Robert F. Kennedy Jr.’s allied super PAC says it’s willing to spend millions of dollars on a 30-minute “infomercial” that will be all about … Robert F. Kennedy Jr.

The idea, outlined by the American Values 2024 PAC at an event in midtown Manhattan this week, is unorthodox. Officials said they’re planning to debut the video early next year at red-carpet premieres in New York and Los Angeles to highlight Kennedy’s celebrity support on the coasts.

The plan underscores how Kennedy’s political team is putting his celebrity at the center of his bid, even while presenting the candidate — a scion of Democratic aristocracy — as the anti-establishment, heterodoxical option in the race. Panelists at the event pitched Kennedy, a first-time candidate, as a “danger to the 1 percent,” a fighter for “every child, born and unborn” and someone who would close the border if elected.

The infomercial “is a 30-minute state-of-the-art compilation that’s meant to explain to the public who Bobby Kennedy really is in the face of just an incredible barrage of lies,” PAC co-founder Tony Lyons said in an interview with POLITICO.

“If we had $100 million, we would run the whole 30 minutes [on television] and pay whatever it costs,” he said.

But even if they don’t get the $100 million budget, American Values 2024 already has plans to present Kennedy’s résumé as an environmental lawyer and opponent to corporate corruption.

The PAC outlined this strategy at an event launching its African American and Latino voter outreach strategy, hoping to build on Kennedy’s historic levels of third-party support (24 percent in the recent poll of six battleground states from the New York Times and 22 percent in the most recent Quinnipiac survey of registered voters). American Values PAC reported nearly $9 million cash on hand in the middle of this year.

Officials with Kennedy’s super PAC framed their investments not just as part of an effort to win over voters but to defend their candidate from attacks against him.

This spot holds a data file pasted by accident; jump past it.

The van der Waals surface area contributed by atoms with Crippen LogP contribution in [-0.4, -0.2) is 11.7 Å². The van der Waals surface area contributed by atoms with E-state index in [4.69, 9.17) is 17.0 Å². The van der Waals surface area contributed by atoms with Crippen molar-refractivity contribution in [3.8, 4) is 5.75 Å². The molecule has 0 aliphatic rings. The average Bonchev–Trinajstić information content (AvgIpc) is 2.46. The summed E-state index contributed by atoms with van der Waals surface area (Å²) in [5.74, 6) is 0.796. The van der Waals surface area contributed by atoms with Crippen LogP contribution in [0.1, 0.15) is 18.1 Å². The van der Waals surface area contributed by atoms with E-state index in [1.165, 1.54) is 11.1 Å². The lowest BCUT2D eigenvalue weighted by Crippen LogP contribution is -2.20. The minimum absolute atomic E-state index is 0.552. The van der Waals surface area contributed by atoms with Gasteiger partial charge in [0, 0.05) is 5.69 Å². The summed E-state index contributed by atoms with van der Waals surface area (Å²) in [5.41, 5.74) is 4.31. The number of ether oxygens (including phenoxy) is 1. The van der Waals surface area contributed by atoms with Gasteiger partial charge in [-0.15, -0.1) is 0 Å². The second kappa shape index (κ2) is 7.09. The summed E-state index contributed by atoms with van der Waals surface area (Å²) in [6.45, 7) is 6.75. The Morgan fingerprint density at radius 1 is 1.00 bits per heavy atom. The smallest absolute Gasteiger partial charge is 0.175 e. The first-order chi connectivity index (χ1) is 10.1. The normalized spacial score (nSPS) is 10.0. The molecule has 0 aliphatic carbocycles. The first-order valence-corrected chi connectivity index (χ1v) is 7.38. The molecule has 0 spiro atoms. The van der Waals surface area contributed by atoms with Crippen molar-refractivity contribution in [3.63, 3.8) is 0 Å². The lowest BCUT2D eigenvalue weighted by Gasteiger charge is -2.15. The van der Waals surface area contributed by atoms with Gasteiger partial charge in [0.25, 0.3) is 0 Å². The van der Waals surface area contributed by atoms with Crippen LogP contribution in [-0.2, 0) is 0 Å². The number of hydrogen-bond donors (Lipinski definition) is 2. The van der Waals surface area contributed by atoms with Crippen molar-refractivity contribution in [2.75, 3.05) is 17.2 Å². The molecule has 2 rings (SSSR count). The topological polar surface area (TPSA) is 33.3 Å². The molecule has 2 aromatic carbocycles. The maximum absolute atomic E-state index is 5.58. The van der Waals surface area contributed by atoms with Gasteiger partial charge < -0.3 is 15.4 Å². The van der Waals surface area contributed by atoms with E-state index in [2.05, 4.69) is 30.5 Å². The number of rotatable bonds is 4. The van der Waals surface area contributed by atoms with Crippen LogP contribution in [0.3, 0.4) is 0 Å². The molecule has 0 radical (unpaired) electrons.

“People have been subjected to this incredible brainwashing. I mean, this is like 1984-level brainwashing,” Lyons, who is also the publisher of Kennedy’s books, said. “I don’t really know how to quickly explain to [people] that that isn’t true … you have to almost feel for them that they just can’t really get the truth.”

A 30-minute infomercial is not unheard of in presidential politics. Then-candidate Barack Obama aired one at the tail end of his 2008 run for the White House, using his well-stuffed coffers to fund a massive TV onslaught in the campaign’s closing days.

When pressed for specifics on how to attract an audience for such a long video, Lyons said the PAC would also make shorter versions ranging from 15 seconds to 2 minutes to share on social media, something that Lyons predicted would make Kennedy’s polling numbers “go way up.” The PAC also plans to buy or rent the campaign’s email list to encourage those supporters to host watch parties for it.

Negative “hit pieces” and attacks on Kennedy will fade in impact, Lyons said.

“After all of this real disinformation, people are sort of at the point — and it happened with Donald Trump, too — they get to a point where they’ve just been inundated with it, and they don’t believe it anymore,” Lyons said. “And it begins to have the opposite effect.”

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